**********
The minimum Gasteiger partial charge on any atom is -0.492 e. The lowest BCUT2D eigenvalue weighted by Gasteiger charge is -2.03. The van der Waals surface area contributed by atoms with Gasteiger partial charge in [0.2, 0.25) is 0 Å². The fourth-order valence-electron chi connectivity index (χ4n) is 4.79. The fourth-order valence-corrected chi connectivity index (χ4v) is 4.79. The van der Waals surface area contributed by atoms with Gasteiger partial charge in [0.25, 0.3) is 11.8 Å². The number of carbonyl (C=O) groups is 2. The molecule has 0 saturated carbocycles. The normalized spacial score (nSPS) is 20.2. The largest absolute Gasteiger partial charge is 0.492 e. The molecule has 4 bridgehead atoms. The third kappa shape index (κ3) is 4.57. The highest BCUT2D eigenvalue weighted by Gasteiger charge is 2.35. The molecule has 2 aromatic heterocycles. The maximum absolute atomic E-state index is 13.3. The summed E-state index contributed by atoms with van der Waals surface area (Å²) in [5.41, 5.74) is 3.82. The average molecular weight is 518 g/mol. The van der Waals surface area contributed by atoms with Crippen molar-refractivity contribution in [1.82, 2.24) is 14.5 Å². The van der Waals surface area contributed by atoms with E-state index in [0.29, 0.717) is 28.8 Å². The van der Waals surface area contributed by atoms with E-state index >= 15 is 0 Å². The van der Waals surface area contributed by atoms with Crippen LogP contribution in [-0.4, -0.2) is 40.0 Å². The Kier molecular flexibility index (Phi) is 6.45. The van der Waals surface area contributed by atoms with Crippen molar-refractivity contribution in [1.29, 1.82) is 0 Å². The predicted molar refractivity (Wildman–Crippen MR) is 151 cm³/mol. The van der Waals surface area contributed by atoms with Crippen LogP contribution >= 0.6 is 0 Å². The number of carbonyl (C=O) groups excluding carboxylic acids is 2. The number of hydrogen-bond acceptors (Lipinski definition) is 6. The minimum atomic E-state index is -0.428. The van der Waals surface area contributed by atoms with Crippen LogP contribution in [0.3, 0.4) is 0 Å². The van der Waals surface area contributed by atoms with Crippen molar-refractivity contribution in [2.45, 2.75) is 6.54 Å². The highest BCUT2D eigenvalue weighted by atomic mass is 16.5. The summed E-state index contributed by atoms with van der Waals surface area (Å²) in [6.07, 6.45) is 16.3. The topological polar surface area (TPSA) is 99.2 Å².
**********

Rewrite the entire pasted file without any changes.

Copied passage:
The minimum Gasteiger partial charge on any atom is -0.492 e. The lowest BCUT2D eigenvalue weighted by Gasteiger charge is -2.03. The van der Waals surface area contributed by atoms with Gasteiger partial charge in [0.2, 0.25) is 0 Å². The fourth-order valence-electron chi connectivity index (χ4n) is 4.79. The fourth-order valence-corrected chi connectivity index (χ4v) is 4.79. The van der Waals surface area contributed by atoms with Gasteiger partial charge in [0.25, 0.3) is 11.8 Å². The number of carbonyl (C=O) groups is 2. The molecule has 0 saturated carbocycles. The normalized spacial score (nSPS) is 20.2. The largest absolute Gasteiger partial charge is 0.492 e. The molecule has 4 bridgehead atoms. The third kappa shape index (κ3) is 4.57. The highest BCUT2D eigenvalue weighted by Gasteiger charge is 2.35. The molecule has 2 aromatic heterocycles. The maximum absolute atomic E-state index is 13.3. The summed E-state index contributed by atoms with van der Waals surface area (Å²) in [5.41, 5.74) is 3.82. The average molecular weight is 518 g/mol. The van der Waals surface area contributed by atoms with Crippen molar-refractivity contribution in [1.82, 2.24) is 14.5 Å². The van der Waals surface area contributed by atoms with E-state index in [0.29, 0.717) is 28.8 Å². The van der Waals surface area contributed by atoms with E-state index >= 15 is 0 Å². The van der Waals surface area contributed by atoms with Crippen LogP contribution in [-0.4, -0.2) is 40.0 Å². The Kier molecular flexibility index (Phi) is 6.45. The van der Waals surface area contributed by atoms with Crippen molar-refractivity contribution in [1.29, 1.82) is 0 Å². The predicted molar refractivity (Wildman–Crippen MR) is 151 cm³/mol. The van der Waals surface area contributed by atoms with Crippen LogP contribution >= 0.6 is 0 Å². The number of carbonyl (C=O) groups excluding carboxylic acids is 2. The number of hydrogen-bond acceptors (Lipinski definition) is 6. The minimum atomic E-state index is -0.428. The van der Waals surface area contributed by atoms with Crippen LogP contribution in [0.3, 0.4) is 0 Å². The van der Waals surface area contributed by atoms with Crippen molar-refractivity contribution in [2.45, 2.75) is 6.54 Å². The highest BCUT2D eigenvalue weighted by atomic mass is 16.5. The summed E-state index contributed by atoms with van der Waals surface area (Å²) in [6.07, 6.45) is 16.3. The topological polar surface area (TPSA) is 99.2 Å².